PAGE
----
Hype House Review

Hannah Loughran ‘25/ Emertainment Monthly Staff Writer 

The popularity of Tik Tok in recent years has redefined the power of the internet in the entertainment industry. From viral songs to overnight dance sensations, Tik Tok’s algorithm works overtime to hasten ever-developing trend cycles. Included in this phenomenon of internet fame are the select few young people who take advantage of this viral and quick life change are the many members of the shared account @hypehouse. 

Members past and present include Charli D’amelio (the most followed woman on the platform), Chase Hudson, Larri Merritt, founders Thomas Petrou and Alex Warren, and more. The show follows these young social media stars as they struggle to balance internet fame, living in a “content house” that emphasizes collaboration, and being young adults living in Los Angeles trying to kick start their careers. On the surface, Hype House is a fascinating display of how quickly fame and money can disconnect people from reality. Isolated in their small bubble of other content creators, the members of the Hype House are detached from almost every aspect of “normal life” or responsibility outside of the high walls of their Moorpark mansion. 

The series displays issues from petty drama between teens to COVID irresponsibilities to inappropriately dealing with social issues in their own way. Oftentimes giving about fifteen minutes maximum to the controversial topics that they attempt to tackle; everyone leaving the conversation unscathed with no plans of changing their behavior in the future. A frequent personality on the show is Nikita Dragun, who’s social media controversies precede her fame or business savvy. Nikita has been involved in countless controversies and “cancellations” over the years, such as several accusations of cultural appropriation and hosting and attending parties during the pandemic. Both of which are lightly grazed over in the show.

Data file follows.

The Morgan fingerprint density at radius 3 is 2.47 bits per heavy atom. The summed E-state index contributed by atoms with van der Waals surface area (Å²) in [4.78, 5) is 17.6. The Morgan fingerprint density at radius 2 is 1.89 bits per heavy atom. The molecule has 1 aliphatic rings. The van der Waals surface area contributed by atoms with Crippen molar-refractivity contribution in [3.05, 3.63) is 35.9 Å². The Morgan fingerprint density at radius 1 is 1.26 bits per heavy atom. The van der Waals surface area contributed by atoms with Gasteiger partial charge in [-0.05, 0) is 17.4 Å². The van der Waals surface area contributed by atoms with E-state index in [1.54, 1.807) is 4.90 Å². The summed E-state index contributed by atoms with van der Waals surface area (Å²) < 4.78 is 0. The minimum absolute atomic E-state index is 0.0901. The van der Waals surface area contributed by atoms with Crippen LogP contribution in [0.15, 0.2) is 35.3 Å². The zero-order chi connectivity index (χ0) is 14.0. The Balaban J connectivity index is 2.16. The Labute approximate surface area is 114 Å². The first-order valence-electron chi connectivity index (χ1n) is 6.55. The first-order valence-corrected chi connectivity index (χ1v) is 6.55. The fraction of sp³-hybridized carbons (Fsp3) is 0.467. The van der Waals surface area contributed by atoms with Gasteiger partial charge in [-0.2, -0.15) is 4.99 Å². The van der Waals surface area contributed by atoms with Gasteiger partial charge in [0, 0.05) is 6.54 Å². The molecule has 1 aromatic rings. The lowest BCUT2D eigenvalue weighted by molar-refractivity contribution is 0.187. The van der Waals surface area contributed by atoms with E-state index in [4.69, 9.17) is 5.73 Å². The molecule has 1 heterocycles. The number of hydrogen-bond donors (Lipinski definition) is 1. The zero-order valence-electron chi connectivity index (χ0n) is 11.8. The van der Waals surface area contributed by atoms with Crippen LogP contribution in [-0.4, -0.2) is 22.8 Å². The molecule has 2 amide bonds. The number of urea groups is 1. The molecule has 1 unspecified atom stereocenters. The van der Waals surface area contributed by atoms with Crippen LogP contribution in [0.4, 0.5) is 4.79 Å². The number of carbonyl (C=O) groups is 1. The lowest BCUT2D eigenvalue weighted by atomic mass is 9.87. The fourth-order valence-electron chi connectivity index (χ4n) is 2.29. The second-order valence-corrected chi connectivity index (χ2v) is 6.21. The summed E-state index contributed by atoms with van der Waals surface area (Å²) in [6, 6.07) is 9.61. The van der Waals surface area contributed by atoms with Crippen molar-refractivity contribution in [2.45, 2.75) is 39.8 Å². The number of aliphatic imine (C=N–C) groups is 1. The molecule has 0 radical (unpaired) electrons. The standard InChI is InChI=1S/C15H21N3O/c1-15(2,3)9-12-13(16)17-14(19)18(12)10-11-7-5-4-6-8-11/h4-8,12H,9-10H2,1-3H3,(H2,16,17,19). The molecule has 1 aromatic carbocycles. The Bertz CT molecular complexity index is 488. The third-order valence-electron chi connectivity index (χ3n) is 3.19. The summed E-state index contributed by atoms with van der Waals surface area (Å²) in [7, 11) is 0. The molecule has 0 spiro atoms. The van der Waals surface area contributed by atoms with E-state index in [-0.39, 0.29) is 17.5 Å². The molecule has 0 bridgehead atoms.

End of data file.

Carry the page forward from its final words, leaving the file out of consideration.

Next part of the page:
Nikita has one conversation with fellow house member Larri Merritt about her behavior and accusations about her “blackfishing” by the Black community that were followers of Larri. The conversation ended with Larri trying to explain how damaging Nikita’s behavior was and her making excuses and taking very little, if any, responsibility. 

Following the cancellation conversation, many of these content creators speak about their biggest fear in their industry of being “cancelled.” Many express how they could lose everything if they were caught doing something that the internet viewed as controversial. And while this seems like a valid fear in any public profession, the discrepancy lies in the decisions that these influencers make despite their so-called fear

Hype House emphasises the business relationship between the members of the house, while simultaneously trying to portray their experience as purely self indulgent where all members are best friends. It is this dichotomy that is representative of the show and modern social media culture as a whole. 

This certain brand of social media star, or rather employee, is one that lacks genuineness and relatability. It appears to the audience as a business venture– because that is what it is– and shows why this disingenuous breed of influencer is often the most financially stable. 

Hype House flaunts people who have everything, still longing for more.

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